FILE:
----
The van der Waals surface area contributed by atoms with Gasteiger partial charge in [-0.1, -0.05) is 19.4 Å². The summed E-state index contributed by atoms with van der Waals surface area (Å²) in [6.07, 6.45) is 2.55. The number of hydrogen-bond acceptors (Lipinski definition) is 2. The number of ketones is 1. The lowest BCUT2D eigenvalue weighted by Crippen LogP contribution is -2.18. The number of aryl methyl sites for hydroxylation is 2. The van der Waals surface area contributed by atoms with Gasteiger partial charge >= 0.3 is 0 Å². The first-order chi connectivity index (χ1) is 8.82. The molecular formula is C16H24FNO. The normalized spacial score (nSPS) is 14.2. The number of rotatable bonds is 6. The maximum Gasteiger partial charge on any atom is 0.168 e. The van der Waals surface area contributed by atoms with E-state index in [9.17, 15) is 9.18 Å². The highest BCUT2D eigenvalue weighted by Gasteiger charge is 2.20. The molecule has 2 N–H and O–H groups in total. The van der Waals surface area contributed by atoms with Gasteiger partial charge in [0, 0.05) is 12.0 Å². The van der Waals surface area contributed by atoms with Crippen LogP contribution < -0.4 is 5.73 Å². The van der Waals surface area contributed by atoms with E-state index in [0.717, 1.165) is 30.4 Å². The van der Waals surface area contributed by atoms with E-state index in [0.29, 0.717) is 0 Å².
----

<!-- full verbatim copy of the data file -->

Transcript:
The van der Waals surface area contributed by atoms with Gasteiger partial charge in [-0.1, -0.05) is 19.4 Å². The summed E-state index contributed by atoms with van der Waals surface area (Å²) in [6.07, 6.45) is 2.55. The number of hydrogen-bond acceptors (Lipinski definition) is 2. The number of ketones is 1. The lowest BCUT2D eigenvalue weighted by Crippen LogP contribution is -2.18. The number of aryl methyl sites for hydroxylation is 2. The van der Waals surface area contributed by atoms with Gasteiger partial charge >= 0.3 is 0 Å². The first-order chi connectivity index (χ1) is 8.82. The molecular formula is C16H24FNO. The normalized spacial score (nSPS) is 14.2. The number of rotatable bonds is 6. The maximum Gasteiger partial charge on any atom is 0.168 e. The van der Waals surface area contributed by atoms with E-state index in [9.17, 15) is 9.18 Å². The highest BCUT2D eigenvalue weighted by Gasteiger charge is 2.20. The molecule has 2 N–H and O–H groups in total. The van der Waals surface area contributed by atoms with Gasteiger partial charge in [0, 0.05) is 12.0 Å². The van der Waals surface area contributed by atoms with Crippen LogP contribution < -0.4 is 5.73 Å². The van der Waals surface area contributed by atoms with E-state index in [0.717, 1.165) is 30.4 Å². The van der Waals surface area contributed by atoms with E-state index in [0.29, 0.717) is 0 Å².